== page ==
The Ballad Of Gregg Sansone

By Tom Waters
February 1st, 2007

Gregg Sansone If you've participated in (or just enjoyed) the Buffalo music scene for the last six years, Gregg Sansone is a pervasive, melodic, keyboard-driven entity.  The two-time Buffalo Music Award Winning Solo Artist Of The Year plays out at clubs, bars and other venues over 300 nights a year (when he's in peak physical condition), and his cover shows run the gamut of Steve Winwood to Elton John to Stevie Wonder.  Dabbling in rock, jazz, blues and classical standards, Sansone has become a local icon and a national underground phenomenon.   I saw Gregg play (or channel, to be more accurate) Elton John covers at Route 66 in downtown Buffalo four years ago, and I've been a Sansonite ever since.  His two and three hour shows are lousy with fans, electric in their intensity and craftsmanship, and brilliant to witness.  I had the opportunity to sit down with Greg at my apartment in Lancaster while he was recovering from major back surgery (he had a disc removed).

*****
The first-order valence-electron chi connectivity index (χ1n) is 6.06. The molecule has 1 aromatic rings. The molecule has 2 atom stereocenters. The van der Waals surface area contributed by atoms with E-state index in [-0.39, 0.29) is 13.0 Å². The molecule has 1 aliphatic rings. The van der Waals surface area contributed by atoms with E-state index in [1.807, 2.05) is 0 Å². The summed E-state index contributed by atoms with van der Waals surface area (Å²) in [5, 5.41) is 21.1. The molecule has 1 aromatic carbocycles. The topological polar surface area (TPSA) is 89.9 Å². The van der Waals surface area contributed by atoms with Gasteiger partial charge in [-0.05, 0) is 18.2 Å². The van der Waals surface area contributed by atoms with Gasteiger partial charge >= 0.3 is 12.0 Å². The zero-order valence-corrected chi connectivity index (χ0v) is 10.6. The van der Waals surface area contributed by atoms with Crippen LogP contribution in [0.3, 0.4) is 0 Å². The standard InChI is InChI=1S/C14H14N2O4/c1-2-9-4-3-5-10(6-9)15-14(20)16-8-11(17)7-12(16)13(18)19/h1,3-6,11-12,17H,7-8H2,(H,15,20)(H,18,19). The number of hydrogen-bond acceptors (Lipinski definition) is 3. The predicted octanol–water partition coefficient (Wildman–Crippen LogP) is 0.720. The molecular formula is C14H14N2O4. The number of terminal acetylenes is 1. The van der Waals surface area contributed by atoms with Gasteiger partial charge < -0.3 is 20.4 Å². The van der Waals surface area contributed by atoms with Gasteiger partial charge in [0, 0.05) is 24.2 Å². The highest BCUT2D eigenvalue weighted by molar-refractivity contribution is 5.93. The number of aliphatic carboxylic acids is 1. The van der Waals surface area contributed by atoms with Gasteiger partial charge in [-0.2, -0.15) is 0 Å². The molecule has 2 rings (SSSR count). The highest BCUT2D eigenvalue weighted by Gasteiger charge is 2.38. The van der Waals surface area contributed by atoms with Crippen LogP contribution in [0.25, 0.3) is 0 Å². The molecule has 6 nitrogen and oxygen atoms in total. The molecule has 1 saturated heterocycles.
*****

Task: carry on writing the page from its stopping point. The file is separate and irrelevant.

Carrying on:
TW:You haven't had a drink since you were 15.  Why is that, and do you find it surreal to play out at clubs and bars for the majority of the year in the company of people who are soused out of their minds? 

GS: No.  Alcoholism runs in my family.  I've got a huge family.  Eight boys and one girl.  Some people put down meat and become vegetarians.  I had the hindsight as a fifteen year old to say 'You know, I'm addictive as hell.  I have a real addictive personality.  I'm just not going to do this.  Otherwise, I think it could be a problem, and it just stuck through college and everything else.  Like anything, I stuck with it and it developed and it's been years and years.  I have a blast (at the shows).  People come up to me and say 'Man, you were hammered because you were dancing on the bars!' and I say, 'No, but awesome, thanks man.'

TW: How does your strongly held belief in Buddhism inform your singing and songwriting?